45-49% with Disapproval Higher: 30% Red
50% or <50% with Approval Higher or Equal: Yellow
51-55%: 30% Green
56-60%: 60% Green
>60%: 90% Dark Green

Just throwing it out there. Don't worry about my feelings. Haha.
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tmthforu94
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P P P
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« Reply #3339 on: December 24, 2009, 06:08:18 pm »

<40% with Disapproval Higher: 90% Red
40-44% with Disapproval Higher: 60% Red
45-49% with Disapproval Higher: 30% Red
50% or <50% with Approval Higher or Equal: Yellow
51-55%: 30% Green
56-60%: 60% Green
>60%: 90% Dark Green

Just throwing it out there. Don't worry about my feelings. Haha.
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MagneticFree
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« Reply #3340 on: December 24, 2009, 06:24:38 pm »
« Edited: December 24, 2009, 06:30:30 pm by MagneticFree »

So according to all the polls gathered up, the modified Obama approval/disapproval should look something like this.


Red for dissapproval higher than approval from 30%-90%
Green for approval higher than disapproval from 30%-90%

Yellow - Tied approval & disapproval

30% - light shade
60% - medium shade
90% - dark shade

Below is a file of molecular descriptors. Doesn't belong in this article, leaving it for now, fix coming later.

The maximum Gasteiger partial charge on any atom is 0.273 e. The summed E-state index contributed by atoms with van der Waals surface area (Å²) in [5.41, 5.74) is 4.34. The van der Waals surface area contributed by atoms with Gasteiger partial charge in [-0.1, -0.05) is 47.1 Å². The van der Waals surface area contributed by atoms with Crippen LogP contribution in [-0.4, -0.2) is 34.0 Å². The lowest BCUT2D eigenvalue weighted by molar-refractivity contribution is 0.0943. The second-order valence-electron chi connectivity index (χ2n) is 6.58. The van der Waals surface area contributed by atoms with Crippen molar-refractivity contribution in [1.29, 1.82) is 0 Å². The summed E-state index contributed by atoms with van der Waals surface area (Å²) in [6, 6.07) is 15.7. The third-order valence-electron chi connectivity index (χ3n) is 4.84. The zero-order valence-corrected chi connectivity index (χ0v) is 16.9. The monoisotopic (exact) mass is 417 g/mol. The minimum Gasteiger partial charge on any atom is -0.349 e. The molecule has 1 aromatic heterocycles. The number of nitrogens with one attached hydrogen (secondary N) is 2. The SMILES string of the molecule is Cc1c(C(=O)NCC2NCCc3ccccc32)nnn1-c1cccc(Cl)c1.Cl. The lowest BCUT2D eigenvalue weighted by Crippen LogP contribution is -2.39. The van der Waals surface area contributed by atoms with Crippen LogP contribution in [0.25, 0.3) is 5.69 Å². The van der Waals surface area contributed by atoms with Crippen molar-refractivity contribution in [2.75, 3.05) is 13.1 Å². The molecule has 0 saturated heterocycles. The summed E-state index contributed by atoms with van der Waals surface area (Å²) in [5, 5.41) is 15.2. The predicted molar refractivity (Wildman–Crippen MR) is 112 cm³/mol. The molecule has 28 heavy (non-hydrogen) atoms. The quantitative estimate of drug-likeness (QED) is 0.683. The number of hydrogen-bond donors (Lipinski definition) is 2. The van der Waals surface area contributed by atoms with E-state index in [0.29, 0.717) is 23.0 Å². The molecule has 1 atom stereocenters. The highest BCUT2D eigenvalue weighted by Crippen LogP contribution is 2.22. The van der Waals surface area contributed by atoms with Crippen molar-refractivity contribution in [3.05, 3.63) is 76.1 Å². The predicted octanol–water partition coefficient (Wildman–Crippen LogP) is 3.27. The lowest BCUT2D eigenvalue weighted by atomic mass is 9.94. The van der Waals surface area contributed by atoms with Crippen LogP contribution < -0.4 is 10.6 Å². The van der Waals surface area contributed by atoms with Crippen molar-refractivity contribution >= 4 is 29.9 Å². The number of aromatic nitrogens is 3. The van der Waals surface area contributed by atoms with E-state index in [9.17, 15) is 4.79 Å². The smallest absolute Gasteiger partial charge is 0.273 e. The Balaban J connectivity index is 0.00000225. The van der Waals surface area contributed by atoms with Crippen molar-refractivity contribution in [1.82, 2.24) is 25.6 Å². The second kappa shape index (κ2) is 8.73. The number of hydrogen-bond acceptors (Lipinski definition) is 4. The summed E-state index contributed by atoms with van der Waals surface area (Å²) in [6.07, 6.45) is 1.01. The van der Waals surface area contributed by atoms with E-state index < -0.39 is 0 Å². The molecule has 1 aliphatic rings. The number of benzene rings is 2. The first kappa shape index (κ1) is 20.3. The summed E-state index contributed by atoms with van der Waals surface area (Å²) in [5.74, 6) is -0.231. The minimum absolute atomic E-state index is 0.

The numbers added in are the month the poll was taken.
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Mr.Phips
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« Reply #3341 on: December 24, 2009, 07:26:39 pm »

So according to all the polls gathered up, the modified Obama approval/disapproval should look something like this.


Red for dissapproval higher than approval from 30%-90%
Green for approval higher than disapproval from 30%-90%

Yellow - Tied approval & disapproval

30% - light shade
60% - medium shade
90% - dark shade

The numbers added in are the month the poll was taken.

Net dissapproval in Maryland, DC, and Delaware?
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pbrower2a
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« Reply #3342 on: December 24, 2009, 08:02:20 pm »
« Edited: December 24, 2009, 08:06:38 pm by pbrower2a »

So according to all the polls gathered up, the modified Obama approval/disapproval should look something like this.


Red for dissapproval higher than approval from 30%-90%
Green for approval higher than disapproval from 30%-90%

Yellow - Tied approval & disapproval

30% - light shade
60% - medium shade
90% - dark shade

The numbers added in are the month the poll was taken.

Net dissapproval in Maryland, DC, and Delaware?

Fixed. Alaska and DC have never been polled, and NE-02 voted very differently from the rest of Nebraska, NE-02  most recently (but more than six months ago) showing a net positive rating for Obama.
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Rowan
RowanBrandon
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« Reply #3343 on: December 24, 2009, 08:18:47 pm »
« Edited: December 24, 2009, 08:27:07 pm by RowanBrandon »

This thread has turned into a giant clusterfock.
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MagneticFree
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« Reply #3344 on: December 24, 2009, 08:23:25 pm »